Here in the capital, we’re shaking our heads over how lightly we were touched by hurricane Sandy and its lengthy aftermath. What did we get? A little rain, a bit of wind. And how much do you want to bet that we’re all thinking: “That’s nice, but we’re going to pay for it when winter comes.”
That’s the fatalistic Canadian way of looking at it. If the weather spares us one day, it’s going to whack us the next. And just to add an extra dimension, an extra level of unease, remember how easy last winter was?
We’re going to get it, for sure.
When I was a youngish writer at the Citizen, we used to scoff at a succession of editors and publishers who insisted that the paper feature a weather story prominently almost every day. “How could the weather be news?” we wondered. Weather was just, well, weather.
Turns out we were wrong. Even in those days readers were interested in weather and today there is much more weather to be interested in and it is more than a question of will Friday be a good day to play golf. The weather touches us, in a way that we don’t always like.
We used to think that severe weather was fun. Nothing like a good storm to watch through the window or maybe even run around outside in for a while. After the ice storm of 1998 and the big winds of 2011, not to mention a couple of rather small but rather scary earthquakes, we know that much of the fun has gone out of such events.
Given this, it’s no surprise that people are paying more attention to the weather than they used to. They are encouraged in this by the news media, particularly all-news television, which have made the weather a large percentage of the news conversation even when there is no storm happening.
Even a storm that hasn’t happened yet is news. The storm might be coming, destruction is threatened. There is a weather watch, a weather warning, a red swirl on a map and it could, maybe, affect you.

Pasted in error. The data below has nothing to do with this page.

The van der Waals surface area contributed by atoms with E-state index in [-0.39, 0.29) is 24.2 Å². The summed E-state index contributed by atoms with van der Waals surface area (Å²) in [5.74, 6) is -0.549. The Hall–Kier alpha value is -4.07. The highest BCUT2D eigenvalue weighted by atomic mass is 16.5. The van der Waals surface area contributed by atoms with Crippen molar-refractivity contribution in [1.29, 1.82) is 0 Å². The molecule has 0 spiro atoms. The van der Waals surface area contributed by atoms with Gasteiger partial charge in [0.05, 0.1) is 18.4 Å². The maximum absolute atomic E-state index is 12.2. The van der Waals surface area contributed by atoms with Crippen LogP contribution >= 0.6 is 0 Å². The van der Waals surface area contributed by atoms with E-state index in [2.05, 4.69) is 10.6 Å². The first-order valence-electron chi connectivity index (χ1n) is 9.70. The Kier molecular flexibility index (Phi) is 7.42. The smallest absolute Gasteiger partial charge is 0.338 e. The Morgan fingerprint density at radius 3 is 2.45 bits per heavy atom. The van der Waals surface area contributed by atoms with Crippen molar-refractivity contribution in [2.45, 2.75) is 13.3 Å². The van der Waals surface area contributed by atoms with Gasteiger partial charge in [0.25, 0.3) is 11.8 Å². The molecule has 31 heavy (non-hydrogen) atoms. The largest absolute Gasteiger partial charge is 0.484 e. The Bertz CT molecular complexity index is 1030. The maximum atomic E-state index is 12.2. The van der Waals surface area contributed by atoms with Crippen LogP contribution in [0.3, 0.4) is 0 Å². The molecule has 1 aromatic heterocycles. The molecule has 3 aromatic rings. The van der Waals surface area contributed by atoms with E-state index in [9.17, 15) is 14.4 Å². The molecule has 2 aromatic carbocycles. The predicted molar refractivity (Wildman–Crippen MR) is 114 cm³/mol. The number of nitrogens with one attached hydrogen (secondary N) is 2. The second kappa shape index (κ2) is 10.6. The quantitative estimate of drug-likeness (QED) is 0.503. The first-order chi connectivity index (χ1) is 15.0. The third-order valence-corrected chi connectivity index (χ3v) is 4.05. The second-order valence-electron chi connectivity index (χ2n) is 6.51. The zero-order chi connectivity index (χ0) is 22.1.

The news media have learned that the story about the impending storm can have great value, even if the storm itself never materializes. There’s lots of excitement in talking about the damage and devastation that might occur, great visuals in putting reporters in storm gear in front of the cameras in places where the storm hasn’t arrived yet and if the storm never arrives, well, it was exciting, wasn’t it?
The problem with this kind of coverage is that people get used to it, come to believe that any storm warnings are exaggerated. The media cry wolf.
Who knows, it may be that some of the people who were victims of Sandy were outside because they didn’t believe the storm could be as bad as the media said it would be.
In the United States, the discussion about the storm quickly shifted to a discussion about the electoral politics of the storm, but not about climate change, which nobody wanted to talk about in an election year. Maybe now that the two storms, the real one and the political one, have died down, the discussion about climate change can begin again.
It’s overdue. Many experts are saying that we are going to be seeing a lot more of this kind of weather. Many experts also say that our society can do something to reduce that likelihood by changing some aspects of our behaviour. How to bring that about will not be easy and will not be without sacrifice, but it is the kind of question that needs to be debated fully. Maybe that debate can start.
In the meantime, we in the capital will go on being thankful for the weather we didn’t have and waiting confidently for things to get worse.